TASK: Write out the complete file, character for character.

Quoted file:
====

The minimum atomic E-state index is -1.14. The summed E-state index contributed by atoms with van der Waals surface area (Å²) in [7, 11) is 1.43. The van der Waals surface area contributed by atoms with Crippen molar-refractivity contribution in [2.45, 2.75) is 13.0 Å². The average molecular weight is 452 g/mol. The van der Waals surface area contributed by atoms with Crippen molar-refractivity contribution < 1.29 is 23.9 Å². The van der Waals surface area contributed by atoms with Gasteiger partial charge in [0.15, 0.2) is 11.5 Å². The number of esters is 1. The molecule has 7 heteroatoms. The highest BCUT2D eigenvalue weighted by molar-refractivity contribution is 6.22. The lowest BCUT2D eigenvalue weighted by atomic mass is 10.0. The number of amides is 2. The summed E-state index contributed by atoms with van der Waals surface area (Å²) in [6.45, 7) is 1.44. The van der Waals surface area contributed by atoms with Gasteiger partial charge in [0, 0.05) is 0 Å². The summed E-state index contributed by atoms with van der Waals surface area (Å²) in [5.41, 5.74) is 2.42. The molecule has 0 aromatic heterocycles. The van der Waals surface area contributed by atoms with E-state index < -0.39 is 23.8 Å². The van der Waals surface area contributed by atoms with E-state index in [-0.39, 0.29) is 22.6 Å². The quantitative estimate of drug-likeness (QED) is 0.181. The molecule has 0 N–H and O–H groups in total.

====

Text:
The minimum atomic E-state index is -1.14. The summed E-state index contributed by atoms with van der Waals surface area (Å²) in [7, 11) is 1.43. The van der Waals surface area contributed by atoms with Crippen molar-refractivity contribution in [2.45, 2.75) is 13.0 Å². The average molecular weight is 452 g/mol. The van der Waals surface area contributed by atoms with Crippen molar-refractivity contribution < 1.29 is 23.9 Å². The van der Waals surface area contributed by atoms with Gasteiger partial charge in [0.15, 0.2) is 11.5 Å². The number of esters is 1. The molecule has 7 heteroatoms. The highest BCUT2D eigenvalue weighted by molar-refractivity contribution is 6.22. The lowest BCUT2D eigenvalue weighted by atomic mass is 10.0. The number of amides is 2. The summed E-state index contributed by atoms with van der Waals surface area (Å²) in [6.45, 7) is 1.44. The van der Waals surface area contributed by atoms with Gasteiger partial charge in [0, 0.05) is 0 Å². The summed E-state index contributed by atoms with van der Waals surface area (Å²) in [5.41, 5.74) is 2.42. The molecule has 0 aromatic heterocycles. The van der Waals surface area contributed by atoms with E-state index < -0.39 is 23.8 Å². The van der Waals surface area contributed by atoms with E-state index in [-0.39, 0.29) is 22.6 Å². The quantitative estimate of drug-likeness (QED) is 0.181. The molecule has 0 N–H and O–H groups in total.